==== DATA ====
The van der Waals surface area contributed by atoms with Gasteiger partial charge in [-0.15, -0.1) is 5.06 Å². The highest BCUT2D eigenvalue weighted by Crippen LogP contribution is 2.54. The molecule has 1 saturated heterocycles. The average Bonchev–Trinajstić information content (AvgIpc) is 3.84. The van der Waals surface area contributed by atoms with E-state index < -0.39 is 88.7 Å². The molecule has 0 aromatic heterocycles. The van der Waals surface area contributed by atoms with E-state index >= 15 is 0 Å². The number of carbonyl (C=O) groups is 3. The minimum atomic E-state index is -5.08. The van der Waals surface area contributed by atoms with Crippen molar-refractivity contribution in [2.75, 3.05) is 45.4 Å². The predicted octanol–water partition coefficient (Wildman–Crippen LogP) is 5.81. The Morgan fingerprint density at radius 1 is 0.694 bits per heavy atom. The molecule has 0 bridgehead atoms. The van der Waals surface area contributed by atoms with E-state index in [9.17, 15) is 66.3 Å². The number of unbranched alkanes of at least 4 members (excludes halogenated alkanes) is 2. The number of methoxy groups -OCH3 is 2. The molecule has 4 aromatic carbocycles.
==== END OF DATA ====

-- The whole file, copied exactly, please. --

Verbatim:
The van der Waals surface area contributed by atoms with Gasteiger partial charge in [-0.15, -0.1) is 5.06 Å². The highest BCUT2D eigenvalue weighted by Crippen LogP contribution is 2.54. The molecule has 1 saturated heterocycles. The average Bonchev–Trinajstić information content (AvgIpc) is 3.84. The van der Waals surface area contributed by atoms with E-state index < -0.39 is 88.7 Å². The molecule has 0 aromatic heterocycles. The van der Waals surface area contributed by atoms with E-state index >= 15 is 0 Å². The number of carbonyl (C=O) groups is 3. The minimum atomic E-state index is -5.08. The van der Waals surface area contributed by atoms with Crippen molar-refractivity contribution in [2.75, 3.05) is 45.4 Å². The predicted octanol–water partition coefficient (Wildman–Crippen LogP) is 5.81. The Morgan fingerprint density at radius 1 is 0.694 bits per heavy atom. The molecule has 0 bridgehead atoms. The van der Waals surface area contributed by atoms with E-state index in [9.17, 15) is 66.3 Å². The number of unbranched alkanes of at least 4 members (excludes halogenated alkanes) is 2. The number of methoxy groups -OCH3 is 2. The molecule has 4 aromatic carbocycles.